(Reuters) - A U.S. court on Friday ordered North Carolina's Four Oaks Bank to pay a penalty of $1.2 million over claims it failed to protect consumers' bank accounts in a win for federal prosecutors investigating banks doing business with payday lenders.
The civil penalty was the result of a complaint filed in January in U.S. District Court in eastern North Carolina that said the bank had been "deliberately ignorant" when dealing with merchants who were defrauding customers.
A settlement, including the payment, was proposed when the complaint was filed. The bank said in a statement in January that as part of the deal it did not admit to the allegations or to any liability.
In their complaint, U.S. prosecutors alleged Four Oaks Bank allowed a privately owned third-party payment processor in Texas to illegally process around $2.4 billion in return for more than $850,000 in fees.
Almost all of the Texas processor's business was with Internet payday lenders, the complaint said. The payday lenders offer fast cash on the web - usually a few hundred dollars - at often exorbitant interest rates that can range from 400 percent to 1,800 percent or more, it said.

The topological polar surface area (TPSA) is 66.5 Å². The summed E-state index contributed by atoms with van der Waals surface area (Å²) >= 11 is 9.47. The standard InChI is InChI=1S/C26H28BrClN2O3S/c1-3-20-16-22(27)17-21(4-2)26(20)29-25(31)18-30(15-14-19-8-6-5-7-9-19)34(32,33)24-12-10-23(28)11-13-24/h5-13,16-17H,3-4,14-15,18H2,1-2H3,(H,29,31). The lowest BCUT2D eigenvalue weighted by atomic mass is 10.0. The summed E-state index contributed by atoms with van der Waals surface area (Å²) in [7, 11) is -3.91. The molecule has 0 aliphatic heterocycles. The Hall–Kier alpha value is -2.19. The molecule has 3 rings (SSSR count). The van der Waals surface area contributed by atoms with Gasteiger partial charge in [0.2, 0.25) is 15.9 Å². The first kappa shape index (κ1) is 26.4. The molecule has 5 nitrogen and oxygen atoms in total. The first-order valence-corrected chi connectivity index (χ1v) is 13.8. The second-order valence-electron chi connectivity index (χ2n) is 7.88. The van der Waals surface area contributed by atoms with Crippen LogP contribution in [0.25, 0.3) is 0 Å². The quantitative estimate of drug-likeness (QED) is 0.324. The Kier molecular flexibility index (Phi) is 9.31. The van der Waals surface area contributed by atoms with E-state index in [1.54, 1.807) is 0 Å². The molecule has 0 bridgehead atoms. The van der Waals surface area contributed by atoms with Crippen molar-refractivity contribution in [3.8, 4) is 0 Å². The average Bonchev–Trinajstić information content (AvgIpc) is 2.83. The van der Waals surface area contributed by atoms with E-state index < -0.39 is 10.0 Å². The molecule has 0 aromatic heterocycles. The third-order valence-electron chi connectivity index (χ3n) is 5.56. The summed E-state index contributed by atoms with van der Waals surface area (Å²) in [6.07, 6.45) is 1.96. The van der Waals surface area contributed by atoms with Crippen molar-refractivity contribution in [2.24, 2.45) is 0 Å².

The case was part of a justice department push, known as "Operation Choke Point," to investigate whether banks enabled payday lenders to illegally siphon billions of dollars from U.S. checking accounts, according to a report in the New York Times.
"The Department of Justice is committed to holding accountable financial institutions that know they are facilitating fraud that harms consumers, or are deliberately ignorant to that fact," said U.S. assistant attorney general Stuart Delery in a statement.
Some congressional lawmakers have criticized the effort, accusing the Department of Justice of trying to covertly quash the payday lending industry.
The case is United States of America v. Four Oaks Fincorp, Inc. et al, U.S. District Court in the Eastern District of North Carolina, No. 5:14-cv-00014
Reporting by Mica Rosenberg in New York; Editing by Bernard Orr